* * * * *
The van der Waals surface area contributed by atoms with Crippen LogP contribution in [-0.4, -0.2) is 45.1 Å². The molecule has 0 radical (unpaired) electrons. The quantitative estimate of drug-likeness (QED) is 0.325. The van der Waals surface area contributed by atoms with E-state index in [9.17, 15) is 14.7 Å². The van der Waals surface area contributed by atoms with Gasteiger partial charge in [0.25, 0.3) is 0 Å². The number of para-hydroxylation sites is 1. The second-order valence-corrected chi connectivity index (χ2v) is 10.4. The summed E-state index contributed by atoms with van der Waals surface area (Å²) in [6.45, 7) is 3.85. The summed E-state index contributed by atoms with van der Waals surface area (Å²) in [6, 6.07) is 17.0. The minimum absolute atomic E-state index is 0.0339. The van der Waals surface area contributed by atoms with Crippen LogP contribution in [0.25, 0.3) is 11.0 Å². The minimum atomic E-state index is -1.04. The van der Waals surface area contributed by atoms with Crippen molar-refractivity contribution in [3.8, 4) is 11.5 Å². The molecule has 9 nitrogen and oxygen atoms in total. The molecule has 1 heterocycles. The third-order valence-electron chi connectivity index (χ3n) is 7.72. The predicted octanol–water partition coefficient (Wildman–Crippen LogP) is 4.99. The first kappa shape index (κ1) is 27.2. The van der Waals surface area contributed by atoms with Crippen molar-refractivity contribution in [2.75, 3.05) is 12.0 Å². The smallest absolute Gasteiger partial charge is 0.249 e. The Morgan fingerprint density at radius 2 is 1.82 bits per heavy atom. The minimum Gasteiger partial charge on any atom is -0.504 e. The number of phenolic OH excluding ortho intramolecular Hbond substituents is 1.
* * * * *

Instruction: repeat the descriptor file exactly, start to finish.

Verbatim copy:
The van der Waals surface area contributed by atoms with Crippen LogP contribution in [-0.4, -0.2) is 45.1 Å². The molecule has 0 radical (unpaired) electrons. The quantitative estimate of drug-likeness (QED) is 0.325. The van der Waals surface area contributed by atoms with E-state index in [9.17, 15) is 14.7 Å². The van der Waals surface area contributed by atoms with Gasteiger partial charge in [0.25, 0.3) is 0 Å². The number of para-hydroxylation sites is 1. The second-order valence-corrected chi connectivity index (χ2v) is 10.4. The summed E-state index contributed by atoms with van der Waals surface area (Å²) in [6.45, 7) is 3.85. The summed E-state index contributed by atoms with van der Waals surface area (Å²) in [6, 6.07) is 17.0. The minimum absolute atomic E-state index is 0.0339. The van der Waals surface area contributed by atoms with Crippen LogP contribution in [0.25, 0.3) is 11.0 Å². The minimum atomic E-state index is -1.04. The van der Waals surface area contributed by atoms with Crippen molar-refractivity contribution in [3.8, 4) is 11.5 Å². The molecule has 9 nitrogen and oxygen atoms in total. The molecule has 1 heterocycles. The third-order valence-electron chi connectivity index (χ3n) is 7.72. The predicted octanol–water partition coefficient (Wildman–Crippen LogP) is 4.99. The first kappa shape index (κ1) is 27.2. The van der Waals surface area contributed by atoms with Crippen molar-refractivity contribution in [2.75, 3.05) is 12.0 Å². The smallest absolute Gasteiger partial charge is 0.249 e. The Morgan fingerprint density at radius 2 is 1.82 bits per heavy atom. The minimum Gasteiger partial charge on any atom is -0.504 e. The number of phenolic OH excluding ortho intramolecular Hbond substituents is 1.